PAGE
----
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Types of GMO

author image Jessica Bruso
Based in Massachusetts, Jessica Bruso has been writing since 2008. She holds a master of science degree in food policy and applied nutrition and a bachelor of arts degree in international relations, both from Tufts University.
Types of GMO
A field of soy beans is being sprayed. Photo Credit fotokostic/iStock/Getty Images


Genetically modified organisms, or GMOs, are commonly used in foods and medicines. This has led to concern about the dangers they might cause to the environment and to human health. The European Commission states that as of August 2005, farmers had planted GMO crops on one-fourth of all land under cultivation in the world. Farmers in the United States grow the most genetically modified crops. According to UK Agriculture, GMOs can be divided into two main types: indoor, or laboratory-grown GMOs; and outdoor, or field-grown GMOs.

Indoor: Medicines

Medicines and vaccines produced through GMO means include insulin, thyroid hormones and the hepatitis B vaccine, according to the University of California San Diego. This makes it easier and less expensive to produce these medications, making them more available. Insulin is one of the older examples of GMO products.

Indoor: Food Additives

Many food additives are also produced using GMOs. Some of the more commonly known examples are aspartame and yeast. However, many other types of additives you see near the end of ingredient lists can also be produced using GMOs.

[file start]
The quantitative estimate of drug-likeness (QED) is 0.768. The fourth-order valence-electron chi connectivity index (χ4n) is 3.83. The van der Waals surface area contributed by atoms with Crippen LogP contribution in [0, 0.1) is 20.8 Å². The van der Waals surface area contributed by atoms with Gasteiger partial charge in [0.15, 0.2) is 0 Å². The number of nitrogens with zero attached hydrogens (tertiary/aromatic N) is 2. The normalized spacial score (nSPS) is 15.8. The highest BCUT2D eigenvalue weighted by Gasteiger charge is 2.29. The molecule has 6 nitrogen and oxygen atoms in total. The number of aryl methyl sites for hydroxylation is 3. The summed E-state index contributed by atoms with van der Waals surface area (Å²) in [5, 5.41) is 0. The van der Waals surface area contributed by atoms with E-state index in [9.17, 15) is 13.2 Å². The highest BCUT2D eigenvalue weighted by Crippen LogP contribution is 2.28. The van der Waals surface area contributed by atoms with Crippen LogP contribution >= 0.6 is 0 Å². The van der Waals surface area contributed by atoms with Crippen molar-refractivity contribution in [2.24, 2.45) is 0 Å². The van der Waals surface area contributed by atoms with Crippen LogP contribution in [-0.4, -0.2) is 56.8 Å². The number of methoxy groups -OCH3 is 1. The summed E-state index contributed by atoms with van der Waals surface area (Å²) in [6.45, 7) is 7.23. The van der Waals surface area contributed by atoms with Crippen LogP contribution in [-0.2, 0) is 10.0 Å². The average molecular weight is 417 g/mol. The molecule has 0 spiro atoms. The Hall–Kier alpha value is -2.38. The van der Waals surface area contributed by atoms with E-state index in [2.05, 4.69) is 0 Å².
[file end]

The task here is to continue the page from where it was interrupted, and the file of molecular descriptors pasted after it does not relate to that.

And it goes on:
Outdoor: Pest Resistant

Farmers can get GMO versions of crops including cotton, corn and potatoes that are resistant to common pests. This can help to limit crop losses and increase their overall crop yields. These crops can also limit the need for farmers to use pesticides on their crops, saving the farmers money and limiting the amount of pesticides that are released into the environment.

Outdoor: Herbicide Tolerant

Farmers who don't want to deal with weeds in their crops can get seeds for versions of canola, corn, cotton, sugar beet and soybeans that are tolerant of herbicides so that they can easily kill off the weeds without killing their crops. However, the makers of the seeds for these crops don't allow seeds to be saved, so farmers end up spending more money on seeds as well as on the herbicides that are used.

Outdoor: Delayed Ripening

Some fruits have also been genetically modified to make them ripen later, according to the European Commission. This can help make them available fresh in the marketplace during a longer time frame or, for fruits that ripen after being picked, make it easier to transport them.

Outdoor: Increased Nutrients

Although it is not as common, some types of GMOs are modified to increase their nutrient content. Corn and soybeans are two examples of crops that have higher-nutrient GMO versions available.

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